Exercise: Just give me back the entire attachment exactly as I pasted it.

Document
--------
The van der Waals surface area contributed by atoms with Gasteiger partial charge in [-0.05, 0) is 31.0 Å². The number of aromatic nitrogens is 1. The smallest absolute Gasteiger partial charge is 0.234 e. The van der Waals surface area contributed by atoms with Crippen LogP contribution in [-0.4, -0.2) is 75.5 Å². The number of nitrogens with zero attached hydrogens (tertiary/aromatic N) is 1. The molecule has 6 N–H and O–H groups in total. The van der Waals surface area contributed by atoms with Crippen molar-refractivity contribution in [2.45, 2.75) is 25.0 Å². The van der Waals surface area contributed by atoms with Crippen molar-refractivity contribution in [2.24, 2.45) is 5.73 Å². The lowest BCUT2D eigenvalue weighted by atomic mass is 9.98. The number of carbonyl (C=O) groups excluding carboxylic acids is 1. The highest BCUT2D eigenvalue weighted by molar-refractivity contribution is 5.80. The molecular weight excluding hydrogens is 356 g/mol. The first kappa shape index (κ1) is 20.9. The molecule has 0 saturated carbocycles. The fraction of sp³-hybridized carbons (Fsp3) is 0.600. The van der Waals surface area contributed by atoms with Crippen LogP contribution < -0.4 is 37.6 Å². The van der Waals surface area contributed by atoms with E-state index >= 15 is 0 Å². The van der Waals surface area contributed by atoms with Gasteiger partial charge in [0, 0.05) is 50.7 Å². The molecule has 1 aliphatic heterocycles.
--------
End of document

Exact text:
The van der Waals surface area contributed by atoms with Gasteiger partial charge in [-0.05, 0) is 31.0 Å². The number of aromatic nitrogens is 1. The smallest absolute Gasteiger partial charge is 0.234 e. The van der Waals surface area contributed by atoms with Crippen LogP contribution in [-0.4, -0.2) is 75.5 Å². The number of nitrogens with zero attached hydrogens (tertiary/aromatic N) is 1. The molecule has 6 N–H and O–H groups in total. The van der Waals surface area contributed by atoms with Crippen molar-refractivity contribution in [2.45, 2.75) is 25.0 Å². The van der Waals surface area contributed by atoms with Crippen molar-refractivity contribution in [2.24, 2.45) is 5.73 Å². The lowest BCUT2D eigenvalue weighted by atomic mass is 9.98. The number of carbonyl (C=O) groups excluding carboxylic acids is 1. The highest BCUT2D eigenvalue weighted by molar-refractivity contribution is 5.80. The molecular weight excluding hydrogens is 356 g/mol. The first kappa shape index (κ1) is 20.9. The molecule has 0 saturated carbocycles. The fraction of sp³-hybridized carbons (Fsp3) is 0.600. The van der Waals surface area contributed by atoms with Crippen LogP contribution < -0.4 is 37.6 Å². The van der Waals surface area contributed by atoms with E-state index >= 15 is 0 Å². The van der Waals surface area contributed by atoms with Gasteiger partial charge in [0, 0.05) is 50.7 Å². The molecule has 1 aliphatic heterocycles.